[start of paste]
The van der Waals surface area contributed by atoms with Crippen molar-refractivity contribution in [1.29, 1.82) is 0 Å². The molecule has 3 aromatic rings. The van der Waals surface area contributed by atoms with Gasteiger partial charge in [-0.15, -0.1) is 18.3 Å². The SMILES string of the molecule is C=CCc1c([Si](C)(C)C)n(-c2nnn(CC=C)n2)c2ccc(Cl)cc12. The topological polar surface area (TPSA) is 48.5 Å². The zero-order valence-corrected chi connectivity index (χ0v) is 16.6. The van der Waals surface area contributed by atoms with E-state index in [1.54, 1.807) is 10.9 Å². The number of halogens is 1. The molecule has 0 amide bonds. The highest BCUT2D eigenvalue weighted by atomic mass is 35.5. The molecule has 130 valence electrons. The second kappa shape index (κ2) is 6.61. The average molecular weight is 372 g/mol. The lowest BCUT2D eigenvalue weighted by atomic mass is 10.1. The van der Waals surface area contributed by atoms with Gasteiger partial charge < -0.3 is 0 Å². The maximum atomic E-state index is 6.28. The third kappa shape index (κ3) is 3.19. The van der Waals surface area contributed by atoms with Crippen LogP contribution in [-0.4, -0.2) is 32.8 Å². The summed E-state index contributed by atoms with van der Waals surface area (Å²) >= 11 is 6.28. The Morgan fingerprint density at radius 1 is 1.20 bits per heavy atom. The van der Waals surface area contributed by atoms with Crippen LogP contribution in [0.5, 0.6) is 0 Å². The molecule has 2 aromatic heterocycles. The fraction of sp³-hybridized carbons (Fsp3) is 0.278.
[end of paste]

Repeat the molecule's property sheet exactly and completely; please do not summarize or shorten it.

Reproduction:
The van der Waals surface area contributed by atoms with Crippen molar-refractivity contribution in [1.29, 1.82) is 0 Å². The molecule has 3 aromatic rings. The van der Waals surface area contributed by atoms with Gasteiger partial charge in [-0.15, -0.1) is 18.3 Å². The SMILES string of the molecule is C=CCc1c([Si](C)(C)C)n(-c2nnn(CC=C)n2)c2ccc(Cl)cc12. The topological polar surface area (TPSA) is 48.5 Å². The zero-order valence-corrected chi connectivity index (χ0v) is 16.6. The van der Waals surface area contributed by atoms with E-state index in [1.54, 1.807) is 10.9 Å². The number of halogens is 1. The molecule has 0 amide bonds. The highest BCUT2D eigenvalue weighted by atomic mass is 35.5. The molecule has 130 valence electrons. The second kappa shape index (κ2) is 6.61. The average molecular weight is 372 g/mol. The lowest BCUT2D eigenvalue weighted by atomic mass is 10.1. The van der Waals surface area contributed by atoms with Gasteiger partial charge < -0.3 is 0 Å². The maximum atomic E-state index is 6.28. The third kappa shape index (κ3) is 3.19. The van der Waals surface area contributed by atoms with Crippen LogP contribution in [-0.4, -0.2) is 32.8 Å². The summed E-state index contributed by atoms with van der Waals surface area (Å²) >= 11 is 6.28. The Morgan fingerprint density at radius 1 is 1.20 bits per heavy atom. The van der Waals surface area contributed by atoms with Crippen LogP contribution in [0.5, 0.6) is 0 Å². The molecule has 2 aromatic heterocycles. The fraction of sp³-hybridized carbons (Fsp3) is 0.278.